All academic journal articles are supposed to end with acknowledgments of what's wrong with the research or what it didn't show. I couldn't wait to get to that section of this article. After all this time, I really did think that the authors would point out that there are also positive reasons for living single. Silly me! Instead, their caveat was that in other, more traditional societies, maybe single people would not even get the grudging advantages of avoidance goals that the authors demonstrated in their research! So not, single life could be much better than we are suggesting here, but hey, it could be even worse!

II. The Positive Reasons Why Some People Are Happy Being Single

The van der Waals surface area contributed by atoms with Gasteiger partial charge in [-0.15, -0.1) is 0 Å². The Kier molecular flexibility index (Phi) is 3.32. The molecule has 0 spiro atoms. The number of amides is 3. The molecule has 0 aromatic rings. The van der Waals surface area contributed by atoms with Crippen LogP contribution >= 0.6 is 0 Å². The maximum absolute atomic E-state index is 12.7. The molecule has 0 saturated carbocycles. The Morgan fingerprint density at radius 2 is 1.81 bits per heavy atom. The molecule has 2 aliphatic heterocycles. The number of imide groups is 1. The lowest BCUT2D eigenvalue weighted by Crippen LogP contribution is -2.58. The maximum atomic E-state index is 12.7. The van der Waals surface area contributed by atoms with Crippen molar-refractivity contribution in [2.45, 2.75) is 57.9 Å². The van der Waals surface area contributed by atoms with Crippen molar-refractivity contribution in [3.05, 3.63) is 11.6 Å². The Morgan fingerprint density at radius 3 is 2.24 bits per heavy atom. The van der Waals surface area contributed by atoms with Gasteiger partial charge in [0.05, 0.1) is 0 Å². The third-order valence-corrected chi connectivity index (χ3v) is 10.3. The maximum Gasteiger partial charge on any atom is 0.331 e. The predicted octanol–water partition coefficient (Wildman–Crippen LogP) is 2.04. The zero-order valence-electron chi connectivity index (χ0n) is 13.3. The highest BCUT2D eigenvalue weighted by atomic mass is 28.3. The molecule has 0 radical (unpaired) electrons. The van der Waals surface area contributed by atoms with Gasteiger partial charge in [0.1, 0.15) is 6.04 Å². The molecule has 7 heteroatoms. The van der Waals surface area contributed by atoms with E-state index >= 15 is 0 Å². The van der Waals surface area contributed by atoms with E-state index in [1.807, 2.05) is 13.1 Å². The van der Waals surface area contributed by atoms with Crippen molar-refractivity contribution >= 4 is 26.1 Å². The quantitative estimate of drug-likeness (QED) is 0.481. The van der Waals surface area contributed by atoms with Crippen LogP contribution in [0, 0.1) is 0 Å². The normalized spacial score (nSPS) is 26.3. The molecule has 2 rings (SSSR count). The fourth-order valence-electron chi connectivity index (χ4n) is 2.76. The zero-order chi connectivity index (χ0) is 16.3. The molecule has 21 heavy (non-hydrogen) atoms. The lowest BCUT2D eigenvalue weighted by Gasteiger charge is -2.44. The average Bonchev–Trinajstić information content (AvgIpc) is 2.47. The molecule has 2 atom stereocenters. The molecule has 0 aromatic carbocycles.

I believe that there are people who are not just grudgingly single, or single by circumstances, but who are single at heart. Those are the people for whom living single is the way they live their best, most authentic, most meaningful lives. They are not "offsetting costs." Avoiding bad stuff is not what drives them. They have an approach motivation, not toward romantic relationships in particular, but toward the kind of lives they want to live.

Here are a few of the positive reasons why some people are happy being single.